Health inequalities are unfair and avoidable differences in health across the population, and between different groups within society. Reducing health inequalities is key to our strategy and underpins our purpose of turning great ideas into positive impact. In recent years this has been evidenced through our close partnerships within the NHS and the NIHR Applied Research Collaboration (ARC) in our region.
The Innovation for Healthcare Inequalities Programme (InHIP) project has been commissioned by NHS England’s Accelerated Access Collaborative (AAC) in partnership with the AHSN Network. The programme offers funding and programme support to integrated care systems (ICS) to enable the identification and adoption of innovations and technologies that address the five clinical priorities within the national Core20PLUS5 strategy – maternity, severe mental illness, chronic respiratory disease, early cancer diagnosis and cardiovascular disease.
Innovations and technologies include medicines, diagnostics, devices, and digital products approved by NICE since 2017.
Core20PLUS5 is a national NHS England and NHS Improvement approach to support the reduction of health inequalities at both national and system level. Core20PLUS5 populations in England suffer from poorer health outcomes, accentuated by the same patients suffering from inequitable access, experience and outcomes from health and care services and treatment pathways.
The approach defines 2 target population cohorts – the ‘Core20 (nationally defined) PLUS (ICS defined) – and identifies ‘5’ focus clinical areas requiring accelerated improvement.
InHIP has two desired outcomes:
Working closely with our ICS partners, four projects have been launched. Three aim to improve the detection and management of cardiovascular disease (CVD) including atrial fibrillation (AF) and lipid management in our Core20PLUS5 populations and the other supports the access of quantitative faecal immunochemical tests (FIT) to screen for bowel cancer.
Suffolk and North East Essex and Herts and West Essex ICSs are focusing on AF detection in our Core20PLUS 5 populations.
Suffolk and North East Essex
Suffolk and North East Essex ICS will be identifying those at higher risk of AF using a digital-first model, offering remote testing via Fibricheck, an innovative, hardware-free smartphone application that detects cardiac arrhythmias using the phone’s camera. Where monitoring suggests the potential presence of AF, patients will be offered further diagnostic assessment for 14 days via ZioXT Patch, a wire-free remote ECG monitor that collects data which is then analysed by AI technology validated by cardiac physiologists and recommended by NICE Medical Technologies Guidance (MTG) 52. Alternative detection opportunities will be offered in community pharmacy settings to those who are unable to access the digital first approach, addressing any potential digital exclusion.
Herts and West Essex
Hertfordshire and West Essex ICS will be working through primary care networks (PCNs) in their most deprived areas. They will engage with local voluntary, community, faith and social enterprise organisations (VCFSE’s) to co-develop a community outreach approach to raise awareness of AF in black, Asian and other ethnic groups through primary care settings. It is hoped that this will improve detection and subsequent management with direct oral anticoagulants (DOAC’s) where appropriate.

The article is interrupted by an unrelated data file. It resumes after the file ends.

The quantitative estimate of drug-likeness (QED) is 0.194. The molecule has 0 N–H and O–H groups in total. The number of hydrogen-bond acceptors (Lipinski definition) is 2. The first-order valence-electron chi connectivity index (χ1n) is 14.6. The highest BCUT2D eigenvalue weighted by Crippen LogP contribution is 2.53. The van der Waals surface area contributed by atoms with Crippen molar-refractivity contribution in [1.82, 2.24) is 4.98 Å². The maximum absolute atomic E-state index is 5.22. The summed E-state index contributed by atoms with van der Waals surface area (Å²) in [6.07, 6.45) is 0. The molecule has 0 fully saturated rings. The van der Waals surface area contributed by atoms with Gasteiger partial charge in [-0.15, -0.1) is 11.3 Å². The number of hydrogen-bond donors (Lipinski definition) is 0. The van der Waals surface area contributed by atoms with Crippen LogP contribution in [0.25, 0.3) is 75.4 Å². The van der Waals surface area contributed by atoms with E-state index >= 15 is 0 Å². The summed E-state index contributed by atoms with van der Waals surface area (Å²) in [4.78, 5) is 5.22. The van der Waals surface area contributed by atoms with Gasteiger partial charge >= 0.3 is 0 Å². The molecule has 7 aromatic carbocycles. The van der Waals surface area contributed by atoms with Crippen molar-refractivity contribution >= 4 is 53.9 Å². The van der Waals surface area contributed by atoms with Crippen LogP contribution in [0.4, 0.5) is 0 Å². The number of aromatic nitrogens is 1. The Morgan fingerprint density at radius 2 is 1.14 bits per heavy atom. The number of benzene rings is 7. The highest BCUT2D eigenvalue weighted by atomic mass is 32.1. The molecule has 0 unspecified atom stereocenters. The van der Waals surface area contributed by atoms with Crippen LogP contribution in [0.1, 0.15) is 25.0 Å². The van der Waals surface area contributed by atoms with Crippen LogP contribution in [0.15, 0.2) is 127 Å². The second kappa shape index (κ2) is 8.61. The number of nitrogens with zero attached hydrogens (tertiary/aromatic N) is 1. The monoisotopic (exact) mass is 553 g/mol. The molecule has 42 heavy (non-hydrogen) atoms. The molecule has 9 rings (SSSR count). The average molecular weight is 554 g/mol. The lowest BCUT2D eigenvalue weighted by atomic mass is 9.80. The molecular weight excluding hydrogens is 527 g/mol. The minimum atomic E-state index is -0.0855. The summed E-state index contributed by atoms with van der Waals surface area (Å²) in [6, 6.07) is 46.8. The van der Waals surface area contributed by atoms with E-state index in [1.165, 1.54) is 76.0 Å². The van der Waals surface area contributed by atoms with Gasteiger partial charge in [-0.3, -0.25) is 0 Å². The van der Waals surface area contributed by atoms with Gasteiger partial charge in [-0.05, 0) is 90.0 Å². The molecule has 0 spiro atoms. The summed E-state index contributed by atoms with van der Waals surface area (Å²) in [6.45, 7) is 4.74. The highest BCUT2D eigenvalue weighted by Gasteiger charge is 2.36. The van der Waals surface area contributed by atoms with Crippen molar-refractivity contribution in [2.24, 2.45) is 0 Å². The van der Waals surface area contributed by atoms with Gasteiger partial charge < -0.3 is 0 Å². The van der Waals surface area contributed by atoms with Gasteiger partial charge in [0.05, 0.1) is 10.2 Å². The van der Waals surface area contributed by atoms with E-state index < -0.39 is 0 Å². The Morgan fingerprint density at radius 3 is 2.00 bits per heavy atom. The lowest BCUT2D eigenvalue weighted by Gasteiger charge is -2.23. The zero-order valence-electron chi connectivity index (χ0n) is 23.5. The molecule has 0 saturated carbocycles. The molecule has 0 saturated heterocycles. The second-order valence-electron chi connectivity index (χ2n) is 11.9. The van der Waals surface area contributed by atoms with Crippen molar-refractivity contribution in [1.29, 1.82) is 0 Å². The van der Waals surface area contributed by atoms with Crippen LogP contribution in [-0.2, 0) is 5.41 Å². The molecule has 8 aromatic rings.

Lipid is the scientific term for fats in the blood, more commonly referred to as cholesterol. High levels of cholesterol is one of the most significant risk factors for CVD. Around 43% of adults have raised cholesterol in the UK which can be reduced with appropriate management, saving lives.
Cambridgeshire and Peterborough
Cambridgeshire and Peterborough ICS will be working with three primary care networks in their most deprived areas. They will offer KardiaMobile testing to people who present with symptoms of AF at their GP practice or at agreed community settings (such as food banks, places of worship and community centres). Outreach activities with PLUS communities will be supported by an outreach team including trained healthcare assistants, who will help to explain the use of the KardiaMobile device. The project is expected to be interdisciplinary and collaborative with support sought from a range of stakeholders, including GPs with a special interest in cardiology, the GP Federations, NHS Healthcheck teams, and local voluntary sector and community groups.
Nearly 43,000 people are diagnosed with bowel cancer every year in the UK. Screening aims to find cancer or changes in your bowel that could lead to cancer early when treatment is more likely to work. A FIT (faecal immunochemical test) is used to screen for tiny traces of blood in poo that may be an early indication of cancer.
Norfolk and Waveney
Norfolk and Waveney ICS is focusing on improving bowel cancer screening. They are working with community champions and connectors in voluntary, community, faith and social enterprise groups and local government to screen for bowel cancer in Core20 and PLUS groups. A targeted community outreach programme using the Quantitative Faecal Immunochemical Tests (FIT) will be used to engage people who have not responded to the national screening programme, looking to understand their reasons for not engaging and enabling proxy ordering to reach homeless populations.
For more information about our work on the InHIP programme, please contact [email protected].
The University of Cambridge and Eastern AHSN (Academic Health Sciences Network) have collaborated to create a report that sets out an approach to inequalities, outlines the inequalities in CVD across the East of England and describes how equity-focussed quality improvement in primary care could be used to address them.
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